Not surprisingly, the pandemic has forced companies to up their empathy game. More than ever, leaders and travel managers are listening to and caring for their employees, whether they’re working in the office, working remotely, or on a business trip. This major shift is shining a spotlight on travel managers and giving them a more central role within their companies.

One upshot is that travel managers will need to pivot from focusing exclusively on costs and risks to a more holistic approach centered on employee well-being, says Bruce McIndoe, President of McIndoe Risk Advisory LLC. To be successful now, says McIndoe, companies with traveling employees must have everything from flexible policies to cutting-edge technology. A BTN Group white paper, How Business Travel is Changing the Future of Work, sheds light on how companies need to adjust in this “new” new normal.


When to Travel

Travel for some companies has never stopped, while employees at other organizations are just beginning to dust off their carry-ons. In light of recent health and safety concerns, many organizations are also giving their employees the option of opting in or out of travel. That dynamic is just one of the many evolving factors that new travel policies need to consider.

The ubiquity of video conferencing also plays a role. “Companies have discovered just how well video conferencing can work for get-togethers people used to travel for, such as an annual shareholder meeting,” says Caroline Strachan, Managing Partner at Festive Road consultancy, in the BTN Group report.

For some businesses, keeping some meetings virtual makes sense. But a growing number of studies, including one by Stanford researchers, highlight the mental health, well-being, and employee burnout concerns brought about by videoconferencing fatigue.


The Value of Face-to-Face Meetings

Of course, the intent behind travel has also changed—another factor that travel policy now has to consider. While people are still traveling to close deals and build new client relationships, the hybrid workforce has pushed more companies to discover the value of face-to-face team building and collaboration.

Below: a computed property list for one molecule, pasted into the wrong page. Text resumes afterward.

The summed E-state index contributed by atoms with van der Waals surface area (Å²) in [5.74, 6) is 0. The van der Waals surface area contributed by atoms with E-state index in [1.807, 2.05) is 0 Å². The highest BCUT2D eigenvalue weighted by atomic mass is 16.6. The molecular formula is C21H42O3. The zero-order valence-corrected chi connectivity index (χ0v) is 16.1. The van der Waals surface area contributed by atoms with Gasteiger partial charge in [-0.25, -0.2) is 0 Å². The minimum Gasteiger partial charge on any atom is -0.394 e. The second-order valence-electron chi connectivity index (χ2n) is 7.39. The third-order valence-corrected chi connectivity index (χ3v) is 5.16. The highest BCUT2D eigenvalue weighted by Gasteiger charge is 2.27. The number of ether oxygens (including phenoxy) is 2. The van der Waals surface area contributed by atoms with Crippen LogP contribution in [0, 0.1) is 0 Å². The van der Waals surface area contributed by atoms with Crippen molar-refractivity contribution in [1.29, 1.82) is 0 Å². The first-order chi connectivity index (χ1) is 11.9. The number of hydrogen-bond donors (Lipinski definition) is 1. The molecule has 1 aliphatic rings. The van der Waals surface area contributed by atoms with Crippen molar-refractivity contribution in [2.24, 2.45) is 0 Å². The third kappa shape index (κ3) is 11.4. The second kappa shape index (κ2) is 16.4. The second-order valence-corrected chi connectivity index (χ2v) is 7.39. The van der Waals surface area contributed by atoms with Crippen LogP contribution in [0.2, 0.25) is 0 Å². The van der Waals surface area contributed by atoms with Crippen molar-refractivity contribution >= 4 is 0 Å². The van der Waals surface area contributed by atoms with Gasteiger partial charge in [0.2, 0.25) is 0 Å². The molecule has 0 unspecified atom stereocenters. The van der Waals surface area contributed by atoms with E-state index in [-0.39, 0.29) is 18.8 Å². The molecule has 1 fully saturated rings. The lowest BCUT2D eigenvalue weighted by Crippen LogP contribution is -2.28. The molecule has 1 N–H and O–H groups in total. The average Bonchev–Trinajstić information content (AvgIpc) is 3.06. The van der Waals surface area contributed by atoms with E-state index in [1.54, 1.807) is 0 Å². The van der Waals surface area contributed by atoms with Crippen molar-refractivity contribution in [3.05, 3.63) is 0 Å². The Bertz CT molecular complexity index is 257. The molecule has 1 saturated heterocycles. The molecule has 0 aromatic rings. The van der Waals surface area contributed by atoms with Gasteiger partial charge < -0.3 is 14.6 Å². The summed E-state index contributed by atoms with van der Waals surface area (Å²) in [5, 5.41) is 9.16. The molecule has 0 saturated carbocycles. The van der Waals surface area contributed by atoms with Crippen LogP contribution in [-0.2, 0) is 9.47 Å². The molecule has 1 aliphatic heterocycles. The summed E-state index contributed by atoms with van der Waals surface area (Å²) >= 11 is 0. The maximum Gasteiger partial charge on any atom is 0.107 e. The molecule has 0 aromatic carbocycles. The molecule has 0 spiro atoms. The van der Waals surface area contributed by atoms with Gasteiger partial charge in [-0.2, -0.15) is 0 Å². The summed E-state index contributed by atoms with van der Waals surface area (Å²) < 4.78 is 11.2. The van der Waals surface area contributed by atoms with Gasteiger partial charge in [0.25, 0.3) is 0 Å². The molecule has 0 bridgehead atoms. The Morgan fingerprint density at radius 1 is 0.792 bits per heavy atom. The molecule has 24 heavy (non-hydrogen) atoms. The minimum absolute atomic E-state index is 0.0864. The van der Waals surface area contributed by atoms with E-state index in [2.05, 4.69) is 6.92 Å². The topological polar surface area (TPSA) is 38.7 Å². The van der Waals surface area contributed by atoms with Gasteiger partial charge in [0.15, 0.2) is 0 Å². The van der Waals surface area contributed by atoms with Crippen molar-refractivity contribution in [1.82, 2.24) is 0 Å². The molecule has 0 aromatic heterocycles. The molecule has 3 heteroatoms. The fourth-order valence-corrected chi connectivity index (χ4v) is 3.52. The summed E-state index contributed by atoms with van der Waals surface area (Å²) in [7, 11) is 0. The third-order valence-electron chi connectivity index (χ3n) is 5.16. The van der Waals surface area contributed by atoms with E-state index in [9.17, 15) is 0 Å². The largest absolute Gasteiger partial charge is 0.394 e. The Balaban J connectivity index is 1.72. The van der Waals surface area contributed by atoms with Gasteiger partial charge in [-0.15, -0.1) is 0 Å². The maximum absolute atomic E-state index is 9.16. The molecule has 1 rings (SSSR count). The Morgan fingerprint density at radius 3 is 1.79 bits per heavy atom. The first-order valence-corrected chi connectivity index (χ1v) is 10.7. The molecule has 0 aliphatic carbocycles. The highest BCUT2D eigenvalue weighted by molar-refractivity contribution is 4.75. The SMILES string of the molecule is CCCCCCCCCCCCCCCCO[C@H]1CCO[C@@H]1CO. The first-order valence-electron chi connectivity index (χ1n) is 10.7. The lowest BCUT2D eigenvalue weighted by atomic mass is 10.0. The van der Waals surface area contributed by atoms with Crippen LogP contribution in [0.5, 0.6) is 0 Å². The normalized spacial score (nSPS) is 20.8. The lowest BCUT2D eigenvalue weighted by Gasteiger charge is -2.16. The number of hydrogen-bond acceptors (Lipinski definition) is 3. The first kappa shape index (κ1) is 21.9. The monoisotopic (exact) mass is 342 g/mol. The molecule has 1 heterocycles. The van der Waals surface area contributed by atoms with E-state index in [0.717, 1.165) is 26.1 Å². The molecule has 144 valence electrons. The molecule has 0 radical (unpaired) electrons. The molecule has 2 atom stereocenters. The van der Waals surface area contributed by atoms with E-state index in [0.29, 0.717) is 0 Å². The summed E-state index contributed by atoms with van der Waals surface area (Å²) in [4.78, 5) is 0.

While these activities can be handled remotely, the virtual world just doesn’t pack the same punch. Whether it’s working in the same office or a company offsite, gathering team members together creates opportunities for conversations—even just spontaneous interactions in the hallway—that can lead to new ideas and unique solutions.

And this is exactly why “smart companies are still willing to invest in travel, provided its value and purpose are clear,” says the BTN Group report.

More Remote Work Doesn’t Mean Less Office Time

Finding the right balance of virtual and in-person encounters with co-workers, business partners, and customers is a top priority for companies across all industries. How they are handling these scenarios is covered extensively in the BTN Group report.

Real estate firm CBRE, for example, “forecasts a rise in remote work,” says the report, “but also notes that the physical office still has a role to play. Companies will rethink the role of a single HQ in favor of a broader ecosystem of worksites,” which may include regional offices, co-working spaces, and employee homes.

In addition, CBRE believes there will be a much greater demand for a gathering space to accommodate work focused around teams, events, and activities. Whether that’s a company office, hotel, or conference facility is the $64,000 question.

The Key to Travel Policy Success

As companies try to figure out the best solutions for their particular needs, flexible travel policies—and travel managers—are essential.

Manually dealing with business traveler expectations and concerns on one-off approvals is fine for travel managers when volume is low. But as more employees expect to hit the road in the coming months, flexibility around decisions like allowing travelers to rent a car and drive to a meeting or take a nonstop instead of connecting flight is paramount.

Travel managers will also have to handle the growing number of team meetings with remote workers and figure out where to meet, how many people should join, and what protocols should be around testing and vaccinations.

How can travel managers ensure flexibility in their policies to handle the evolving questions around who travels—and where they go? Integrating policy into an automated system is now essential in order to make the quick pivots that have become routine in today’s business travel landscape.

Download the full BTN Group report to read more about adaptable policies, as well as other factors that influence travel and the hybrid workplace.